7

The amount in billions of euros that the European medical cannabis market is projected to grow to by 2023. The growth of the herbal remedy will no doubt be coupled with aggressive lobbying. Enter Antonio Constanzo, a former Uber public policy bigwig that is one of the people tasked with navigating the legal cannabis market in Europe and sell it to policymakers. With its many, regulatory and penal implications don’t expect a marijuana Starbucks near you anytime soon.

A Message From Our Partners

Trainees of the EU unite! If you are a young Eurocrat looking to get your groove on in Brussels look no further than the EU Trainee Bible as your one stop shop for career and beer advice as well as a big brotherly intro to the European institutions so you never get caught off guard at a trialogue.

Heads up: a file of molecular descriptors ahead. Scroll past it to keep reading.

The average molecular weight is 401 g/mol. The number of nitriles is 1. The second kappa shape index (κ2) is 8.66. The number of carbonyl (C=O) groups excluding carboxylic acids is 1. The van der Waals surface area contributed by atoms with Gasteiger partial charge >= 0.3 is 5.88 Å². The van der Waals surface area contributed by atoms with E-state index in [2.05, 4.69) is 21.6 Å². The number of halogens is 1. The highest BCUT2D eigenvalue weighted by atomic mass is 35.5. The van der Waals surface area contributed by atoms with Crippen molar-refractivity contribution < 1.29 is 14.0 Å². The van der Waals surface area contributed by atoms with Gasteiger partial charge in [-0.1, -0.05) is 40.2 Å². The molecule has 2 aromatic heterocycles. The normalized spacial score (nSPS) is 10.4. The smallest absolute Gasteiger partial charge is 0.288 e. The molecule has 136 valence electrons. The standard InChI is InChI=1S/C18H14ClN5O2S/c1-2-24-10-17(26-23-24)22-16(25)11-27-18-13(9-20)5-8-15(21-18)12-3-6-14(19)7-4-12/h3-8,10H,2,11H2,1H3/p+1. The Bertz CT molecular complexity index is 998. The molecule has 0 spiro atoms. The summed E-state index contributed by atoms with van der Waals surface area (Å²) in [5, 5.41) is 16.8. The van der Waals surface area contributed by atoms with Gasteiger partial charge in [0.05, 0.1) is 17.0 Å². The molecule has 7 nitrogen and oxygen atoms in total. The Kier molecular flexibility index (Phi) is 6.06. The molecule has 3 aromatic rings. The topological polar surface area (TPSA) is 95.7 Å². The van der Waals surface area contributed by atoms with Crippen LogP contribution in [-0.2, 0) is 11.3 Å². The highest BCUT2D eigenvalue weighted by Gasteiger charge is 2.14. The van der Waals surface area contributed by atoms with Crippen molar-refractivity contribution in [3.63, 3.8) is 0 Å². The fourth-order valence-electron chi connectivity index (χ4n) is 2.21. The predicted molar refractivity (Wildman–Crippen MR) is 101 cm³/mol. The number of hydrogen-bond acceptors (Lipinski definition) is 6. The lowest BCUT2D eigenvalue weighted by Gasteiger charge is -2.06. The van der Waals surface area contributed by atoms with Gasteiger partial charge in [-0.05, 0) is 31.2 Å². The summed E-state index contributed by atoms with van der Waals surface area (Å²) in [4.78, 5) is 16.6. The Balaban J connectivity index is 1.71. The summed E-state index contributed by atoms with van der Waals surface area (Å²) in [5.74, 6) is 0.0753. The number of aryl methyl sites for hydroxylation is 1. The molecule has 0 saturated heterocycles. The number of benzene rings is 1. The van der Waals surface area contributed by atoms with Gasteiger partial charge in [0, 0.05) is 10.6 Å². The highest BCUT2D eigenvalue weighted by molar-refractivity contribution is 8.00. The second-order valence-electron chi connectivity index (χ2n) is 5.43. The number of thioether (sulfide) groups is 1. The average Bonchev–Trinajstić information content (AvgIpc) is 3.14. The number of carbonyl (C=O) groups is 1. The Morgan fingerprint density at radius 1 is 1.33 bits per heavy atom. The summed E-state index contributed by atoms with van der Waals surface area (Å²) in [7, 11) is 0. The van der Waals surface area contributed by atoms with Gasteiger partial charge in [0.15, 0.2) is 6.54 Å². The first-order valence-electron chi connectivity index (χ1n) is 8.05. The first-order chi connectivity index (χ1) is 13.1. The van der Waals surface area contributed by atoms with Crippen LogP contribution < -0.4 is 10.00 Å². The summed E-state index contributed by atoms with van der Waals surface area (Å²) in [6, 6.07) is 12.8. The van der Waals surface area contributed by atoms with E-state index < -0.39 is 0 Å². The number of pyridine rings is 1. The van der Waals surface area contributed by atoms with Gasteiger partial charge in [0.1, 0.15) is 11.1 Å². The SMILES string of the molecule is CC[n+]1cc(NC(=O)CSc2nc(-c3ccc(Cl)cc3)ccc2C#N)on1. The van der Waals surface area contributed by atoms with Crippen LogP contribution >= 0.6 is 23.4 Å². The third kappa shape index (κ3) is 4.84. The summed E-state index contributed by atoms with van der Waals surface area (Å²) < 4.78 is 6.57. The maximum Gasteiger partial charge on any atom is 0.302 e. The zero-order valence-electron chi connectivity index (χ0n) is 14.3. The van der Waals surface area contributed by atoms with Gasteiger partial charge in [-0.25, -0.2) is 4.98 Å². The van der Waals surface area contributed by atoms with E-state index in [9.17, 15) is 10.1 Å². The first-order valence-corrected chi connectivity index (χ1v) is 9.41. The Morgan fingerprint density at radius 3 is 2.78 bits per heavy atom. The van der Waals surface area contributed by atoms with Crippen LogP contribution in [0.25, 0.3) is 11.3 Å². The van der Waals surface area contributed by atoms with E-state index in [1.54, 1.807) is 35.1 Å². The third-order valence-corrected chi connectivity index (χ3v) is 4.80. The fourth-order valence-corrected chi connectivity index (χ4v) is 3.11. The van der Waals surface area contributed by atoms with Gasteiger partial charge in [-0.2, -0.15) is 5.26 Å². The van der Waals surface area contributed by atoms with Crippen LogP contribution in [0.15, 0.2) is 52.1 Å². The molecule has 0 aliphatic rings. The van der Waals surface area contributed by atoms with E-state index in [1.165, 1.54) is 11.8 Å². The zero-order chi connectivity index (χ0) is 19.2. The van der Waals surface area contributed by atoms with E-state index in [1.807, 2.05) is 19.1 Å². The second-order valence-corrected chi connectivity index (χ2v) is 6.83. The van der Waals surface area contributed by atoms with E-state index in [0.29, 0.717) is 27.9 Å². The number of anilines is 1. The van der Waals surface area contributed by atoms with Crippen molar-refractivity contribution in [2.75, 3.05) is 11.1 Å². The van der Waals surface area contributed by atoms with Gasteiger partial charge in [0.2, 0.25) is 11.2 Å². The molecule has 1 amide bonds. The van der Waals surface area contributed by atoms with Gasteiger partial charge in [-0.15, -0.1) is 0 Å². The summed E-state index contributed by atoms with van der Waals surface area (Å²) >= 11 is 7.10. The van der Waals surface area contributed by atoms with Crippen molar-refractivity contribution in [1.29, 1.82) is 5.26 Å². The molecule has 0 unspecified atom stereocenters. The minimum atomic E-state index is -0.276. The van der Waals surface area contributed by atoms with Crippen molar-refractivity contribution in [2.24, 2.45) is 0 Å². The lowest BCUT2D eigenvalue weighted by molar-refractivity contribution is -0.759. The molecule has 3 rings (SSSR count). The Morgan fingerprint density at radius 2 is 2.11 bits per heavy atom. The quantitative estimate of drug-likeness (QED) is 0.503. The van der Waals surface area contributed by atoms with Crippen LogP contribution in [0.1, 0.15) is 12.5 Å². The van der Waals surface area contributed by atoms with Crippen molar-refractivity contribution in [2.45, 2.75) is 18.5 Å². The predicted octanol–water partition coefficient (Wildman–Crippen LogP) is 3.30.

4. Quotes of the Week

“We have blinked. We have baulked. We have bottled it completely. We have now undergone the humiliation of allowing the EU to decide the date on which we may make our own departure”

Former UK foreign minister and British Donald Trump doppelganger, Boris Johnson, speaking out on the EU Council’s decision last week to extend the Brexit deadline (originally tomorrow) to 12 April 2019. If Theresa May pulls off a Hail Mary and passes her withdrawal agreement then they have until the 22 May to pass through all relevant legislation. She has since promised to resign if her deal passes a third meaningful vote that still yet to be scheduled. Its doesn’t look good so far the for PM since she lost control of the process to Parliament who set out a series of indicative votes yesterday evening that were all rejected ultimately paving the way for the same situation as this time last week.